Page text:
On the Size Distribution of Macroeconomic Disasters
In the rare-disasters setting, a key determinant of the equity premium is the size distribution of macroeconomic disasters, gauged by proportionate declines in per capita consumption or GDP. The long-term national-accounts data for up to 36 countries provide a large sample of disaster events of magnitude 10% or more. For this sample, a power-law density provides a good fit to the distribution of the ratio of normal to disaster consumption or GDP. The key parameter of the size distribution is the upper-tail exponent, alpha, estimated to be near 5, with a 95% confidence interval between 3-1/2 and 7. The equity premium involves a race between alpha and the coefficient of relative risk aversion, gamma. A higher alpha signifies a thinner tail and, therefore, a lower equity premium, whereas a higher gamma implies a higher equity premium. The equity premium is finite if alpha-1>gamma. To accord with the observed average unlevered equity premium of around 5%, we get a point estimate for gamma close to 3, with a 95% confidence interval of roughly 2 to 4.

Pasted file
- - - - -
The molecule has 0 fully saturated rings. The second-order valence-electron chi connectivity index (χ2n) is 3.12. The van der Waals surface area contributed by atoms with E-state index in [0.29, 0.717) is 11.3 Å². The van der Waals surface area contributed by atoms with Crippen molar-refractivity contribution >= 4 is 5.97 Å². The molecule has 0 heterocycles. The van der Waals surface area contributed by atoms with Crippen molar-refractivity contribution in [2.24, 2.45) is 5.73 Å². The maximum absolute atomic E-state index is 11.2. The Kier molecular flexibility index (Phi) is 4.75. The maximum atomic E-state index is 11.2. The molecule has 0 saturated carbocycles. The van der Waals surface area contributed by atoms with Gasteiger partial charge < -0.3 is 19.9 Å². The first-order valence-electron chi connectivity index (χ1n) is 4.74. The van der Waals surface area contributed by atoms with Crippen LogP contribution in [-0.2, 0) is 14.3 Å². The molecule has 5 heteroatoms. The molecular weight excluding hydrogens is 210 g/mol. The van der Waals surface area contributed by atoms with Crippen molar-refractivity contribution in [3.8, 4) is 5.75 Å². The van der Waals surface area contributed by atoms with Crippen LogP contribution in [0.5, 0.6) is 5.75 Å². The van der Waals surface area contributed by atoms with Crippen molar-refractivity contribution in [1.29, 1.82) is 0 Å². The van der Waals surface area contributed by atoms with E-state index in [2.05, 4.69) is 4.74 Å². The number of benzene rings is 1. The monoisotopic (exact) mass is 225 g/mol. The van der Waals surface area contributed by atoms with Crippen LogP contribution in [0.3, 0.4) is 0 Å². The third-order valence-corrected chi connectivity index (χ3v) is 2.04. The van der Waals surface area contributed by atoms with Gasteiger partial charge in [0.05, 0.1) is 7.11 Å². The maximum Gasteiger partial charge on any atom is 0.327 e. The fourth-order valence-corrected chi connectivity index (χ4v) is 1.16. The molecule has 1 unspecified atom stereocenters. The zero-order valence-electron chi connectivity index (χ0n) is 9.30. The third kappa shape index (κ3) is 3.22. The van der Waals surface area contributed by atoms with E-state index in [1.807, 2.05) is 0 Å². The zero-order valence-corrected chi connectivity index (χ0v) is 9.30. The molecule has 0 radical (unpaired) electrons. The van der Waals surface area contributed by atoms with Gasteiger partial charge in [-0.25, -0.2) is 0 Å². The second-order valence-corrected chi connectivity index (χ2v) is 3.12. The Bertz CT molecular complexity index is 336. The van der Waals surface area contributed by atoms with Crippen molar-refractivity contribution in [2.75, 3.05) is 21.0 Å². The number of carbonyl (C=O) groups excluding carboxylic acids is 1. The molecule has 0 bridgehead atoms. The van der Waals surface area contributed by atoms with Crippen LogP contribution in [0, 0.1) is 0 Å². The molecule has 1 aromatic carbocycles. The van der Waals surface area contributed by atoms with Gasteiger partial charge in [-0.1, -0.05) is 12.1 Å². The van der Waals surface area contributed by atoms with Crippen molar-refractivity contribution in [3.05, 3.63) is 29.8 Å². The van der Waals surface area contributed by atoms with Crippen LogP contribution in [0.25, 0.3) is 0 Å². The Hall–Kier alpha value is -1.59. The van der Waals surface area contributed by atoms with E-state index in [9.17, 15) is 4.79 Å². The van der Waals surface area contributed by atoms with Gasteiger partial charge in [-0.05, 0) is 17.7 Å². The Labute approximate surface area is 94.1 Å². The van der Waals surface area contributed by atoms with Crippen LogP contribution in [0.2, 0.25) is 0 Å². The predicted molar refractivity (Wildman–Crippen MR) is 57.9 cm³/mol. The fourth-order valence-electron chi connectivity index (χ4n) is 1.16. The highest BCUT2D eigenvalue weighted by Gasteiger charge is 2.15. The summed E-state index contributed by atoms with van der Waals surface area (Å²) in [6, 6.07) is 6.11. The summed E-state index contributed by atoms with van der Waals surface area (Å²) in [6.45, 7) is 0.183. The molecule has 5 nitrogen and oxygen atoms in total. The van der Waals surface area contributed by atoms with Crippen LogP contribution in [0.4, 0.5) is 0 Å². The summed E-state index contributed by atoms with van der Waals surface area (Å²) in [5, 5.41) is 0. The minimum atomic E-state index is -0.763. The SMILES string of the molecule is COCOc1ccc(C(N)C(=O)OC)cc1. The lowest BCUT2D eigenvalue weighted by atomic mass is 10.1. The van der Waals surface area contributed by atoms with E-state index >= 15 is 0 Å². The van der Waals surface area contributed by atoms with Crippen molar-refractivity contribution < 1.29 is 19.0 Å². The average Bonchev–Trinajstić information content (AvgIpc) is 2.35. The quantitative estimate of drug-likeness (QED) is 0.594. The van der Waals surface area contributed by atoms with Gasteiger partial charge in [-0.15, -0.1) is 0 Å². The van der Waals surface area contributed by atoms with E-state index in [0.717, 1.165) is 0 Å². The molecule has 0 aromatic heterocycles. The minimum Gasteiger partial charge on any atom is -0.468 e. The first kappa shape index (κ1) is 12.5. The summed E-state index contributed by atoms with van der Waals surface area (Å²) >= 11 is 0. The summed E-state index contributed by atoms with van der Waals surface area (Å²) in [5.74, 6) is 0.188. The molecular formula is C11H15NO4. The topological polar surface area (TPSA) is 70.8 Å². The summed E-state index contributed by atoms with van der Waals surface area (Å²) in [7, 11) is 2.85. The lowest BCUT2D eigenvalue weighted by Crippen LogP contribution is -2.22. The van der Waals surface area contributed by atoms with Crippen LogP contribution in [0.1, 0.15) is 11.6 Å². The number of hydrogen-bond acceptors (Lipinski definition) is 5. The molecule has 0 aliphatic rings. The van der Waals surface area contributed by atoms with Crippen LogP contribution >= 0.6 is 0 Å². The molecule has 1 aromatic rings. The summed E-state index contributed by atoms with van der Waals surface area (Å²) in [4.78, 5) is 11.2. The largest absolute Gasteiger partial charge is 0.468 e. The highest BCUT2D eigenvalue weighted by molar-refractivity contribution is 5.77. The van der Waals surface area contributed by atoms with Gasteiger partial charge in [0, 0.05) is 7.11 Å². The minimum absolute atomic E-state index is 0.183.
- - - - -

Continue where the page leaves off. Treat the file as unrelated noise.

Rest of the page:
This research has been supported by the National Science Foundation. We appreciate helpful comments from Xavier Gabaix, Rustam Ibragimov, Chris Sims, Jose Ursua, and Marty Weitzman. The views expressed herein are those of the author(s) and do not necessarily reflect the views of the National Bureau of Economic Research.
Robert J. Barro & Tao Jin, 2011. "On the Size Distribution of Macroeconomic Disasters," Econometrica, Econometric Society, vol. 79(5), pages 1567-1589, 09. citation courtesy of